Tag Archive | Documentary

Modern Art Monday Presents: Max Ernst, Napoleon in the Wilderness

Max Ernst Napoleon in the Wilderness
Photo By Gail

Max Ernst (born in Germany on April 2, 1891) was a prolific artist and a primary pioneer of both Dada and Surrealism. Seriously, his life and career are so mind-blowing they almost take too long to talk about. In Ernst’s painting Napoleon in the Wilderness (1941), a semi-nude female figure (representing his mistress at the time, Leonora Carrington) holds a strange, whimsical trumpet while almost encased inside one of several organic rock and coral formations amide a decaying fantasy landscape. Like many of Ernst’s rather eerie landscapes, Napoleon in the Wilderness is loaded with symbolism including the artist’s own sense of loss and grief, and the promise of decay and renewal. It was around the time of this painting that Ernst, who was a bit of a Ladies Man (to put it politely) abandoned Carrington to marry American socialite and art patron, Peggy Guggenheim (known for having an uncle who lent their surname to a number of large Art Museums).

Napoleon in the Wilderness is part of the permanent collection of The Museum of Modern Art, where it resides on the 4th floor. For anyone interested in learning more about the wildly fascinating life and career of Max Ernst, I recommend the excellent documentary, Max Ernst, which is available through Netflix.

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Recommended Viewing: Super Duper Alice Cooper

Super Duper Alice Cooper Poster

I’m going to assume that everyone reading this not only knows who Alice Cooper is, but is also aware that “Alice Cooper” was originally the name of a band with five guys in it. If you don’t know that much, you need to do your homework. Aside from getting your hands on Bob Greene’s long out of print book, Billion Dollar Baby, this film is as good a place as any to get schooled.

Although many only know Alice Cooper as an individual solo artist and Pop Culture icon, there are legions of devoted fans who are deeply dedicated to the music, history and memory of the Rock & Roll Hall of Fame-inducted original band called Alice Cooper – a group that recorded seven groundbreaking gold and platinum-selling albums of original material and set single concert attendance World Records before disbanding in late 1974. For that latter group, let me speculate now that there will never be a better-made, more authentic public vehicle for telling the story of that original band, in as close to the ‘true story’ as possible, than this film. If the statement “Alice Cooper was a Band” resonates with you, then there is no way you will want to miss seeing this film.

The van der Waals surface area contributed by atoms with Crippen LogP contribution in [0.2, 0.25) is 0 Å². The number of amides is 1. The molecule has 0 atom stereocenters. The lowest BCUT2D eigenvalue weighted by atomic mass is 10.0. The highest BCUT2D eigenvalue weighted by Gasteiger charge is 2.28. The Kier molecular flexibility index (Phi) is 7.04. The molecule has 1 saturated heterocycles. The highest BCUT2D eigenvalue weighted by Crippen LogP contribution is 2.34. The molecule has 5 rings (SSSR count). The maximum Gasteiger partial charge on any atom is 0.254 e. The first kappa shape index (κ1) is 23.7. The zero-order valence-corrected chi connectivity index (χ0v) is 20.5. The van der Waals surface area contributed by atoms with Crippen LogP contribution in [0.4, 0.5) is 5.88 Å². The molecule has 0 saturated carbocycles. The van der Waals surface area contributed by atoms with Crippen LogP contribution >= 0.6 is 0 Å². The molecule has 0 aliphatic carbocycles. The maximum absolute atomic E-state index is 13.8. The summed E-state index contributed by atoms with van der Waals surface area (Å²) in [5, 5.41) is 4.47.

Super Duper Alice Cooper is a highly entertaining documentary that aims to tell the life story of Vincent Furnier, the lead singer of the band Alice Cooper, who took the name as his own when the group disbanded. Vince/Alice’s story is told via first person voice over and vintage interview clips with Alice, but Alice Cooper band bassist Dennis Dunaway (whom Furnier met in high school) and drummer Neal Smith, who joined the band when they were still called The Nazz, also contribute to its engaging narrative. Furnier’s early days playing in local Phoenix bands with Dunaway and AC co-founder and lead guitarist, the late Glen Buxton are discussed in fairly minute detail, so you get a really good idea of the struggle that these guys went through on their way to becoming the biggest band in the world. Oddly, rhythm guitarist and primary songwriter, Michael Bruce is never mentioned by name even once in the film.